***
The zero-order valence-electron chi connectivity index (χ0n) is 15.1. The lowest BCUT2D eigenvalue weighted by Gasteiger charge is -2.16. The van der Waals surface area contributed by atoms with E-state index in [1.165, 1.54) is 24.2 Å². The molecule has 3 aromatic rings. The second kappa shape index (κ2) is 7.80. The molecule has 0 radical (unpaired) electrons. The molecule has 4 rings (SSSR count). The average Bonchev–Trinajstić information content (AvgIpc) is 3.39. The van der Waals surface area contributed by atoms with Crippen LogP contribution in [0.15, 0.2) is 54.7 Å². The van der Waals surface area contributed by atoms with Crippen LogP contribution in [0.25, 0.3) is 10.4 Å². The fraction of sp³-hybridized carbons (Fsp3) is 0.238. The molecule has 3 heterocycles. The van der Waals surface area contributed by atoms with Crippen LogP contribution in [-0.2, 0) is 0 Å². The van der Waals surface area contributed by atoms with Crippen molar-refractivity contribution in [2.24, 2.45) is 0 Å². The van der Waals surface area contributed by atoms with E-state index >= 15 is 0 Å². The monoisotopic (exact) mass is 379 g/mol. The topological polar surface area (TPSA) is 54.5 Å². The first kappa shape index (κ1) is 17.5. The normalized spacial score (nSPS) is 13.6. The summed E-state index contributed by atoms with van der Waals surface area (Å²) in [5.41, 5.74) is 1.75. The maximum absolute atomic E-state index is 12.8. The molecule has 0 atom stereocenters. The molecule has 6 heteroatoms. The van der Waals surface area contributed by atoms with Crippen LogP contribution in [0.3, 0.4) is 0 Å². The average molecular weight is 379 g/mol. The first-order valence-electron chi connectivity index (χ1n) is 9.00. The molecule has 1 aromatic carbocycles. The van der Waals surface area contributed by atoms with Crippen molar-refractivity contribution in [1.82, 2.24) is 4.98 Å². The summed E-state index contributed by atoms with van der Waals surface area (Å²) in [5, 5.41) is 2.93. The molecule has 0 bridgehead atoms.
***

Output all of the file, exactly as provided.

The zero-order valence-electron chi connectivity index (χ0n) is 15.1. The lowest BCUT2D eigenvalue weighted by Gasteiger charge is -2.16. The van der Waals surface area contributed by atoms with E-state index in [1.165, 1.54) is 24.2 Å². The molecule has 3 aromatic rings. The second kappa shape index (κ2) is 7.80. The molecule has 0 radical (unpaired) electrons. The molecule has 4 rings (SSSR count). The average Bonchev–Trinajstić information content (AvgIpc) is 3.39. The van der Waals surface area contributed by atoms with Crippen LogP contribution in [0.15, 0.2) is 54.7 Å². The van der Waals surface area contributed by atoms with Crippen LogP contribution in [0.25, 0.3) is 10.4 Å². The fraction of sp³-hybridized carbons (Fsp3) is 0.238. The molecule has 3 heterocycles. The van der Waals surface area contributed by atoms with Crippen LogP contribution in [-0.2, 0) is 0 Å². The van der Waals surface area contributed by atoms with Crippen molar-refractivity contribution in [2.24, 2.45) is 0 Å². The van der Waals surface area contributed by atoms with E-state index >= 15 is 0 Å². The monoisotopic (exact) mass is 379 g/mol. The topological polar surface area (TPSA) is 54.5 Å². The first kappa shape index (κ1) is 17.5. The normalized spacial score (nSPS) is 13.6. The summed E-state index contributed by atoms with van der Waals surface area (Å²) in [5.41, 5.74) is 1.75. The maximum absolute atomic E-state index is 12.8. The molecule has 0 atom stereocenters. The molecule has 6 heteroatoms. The van der Waals surface area contributed by atoms with Crippen LogP contribution in [0.3, 0.4) is 0 Å². The average molecular weight is 379 g/mol. The first-order valence-electron chi connectivity index (χ1n) is 9.00. The molecule has 1 aromatic carbocycles. The van der Waals surface area contributed by atoms with Crippen molar-refractivity contribution in [1.82, 2.24) is 4.98 Å². The summed E-state index contributed by atoms with van der Waals surface area (Å²) in [5, 5.41) is 2.93. The molecule has 0 bridgehead atoms.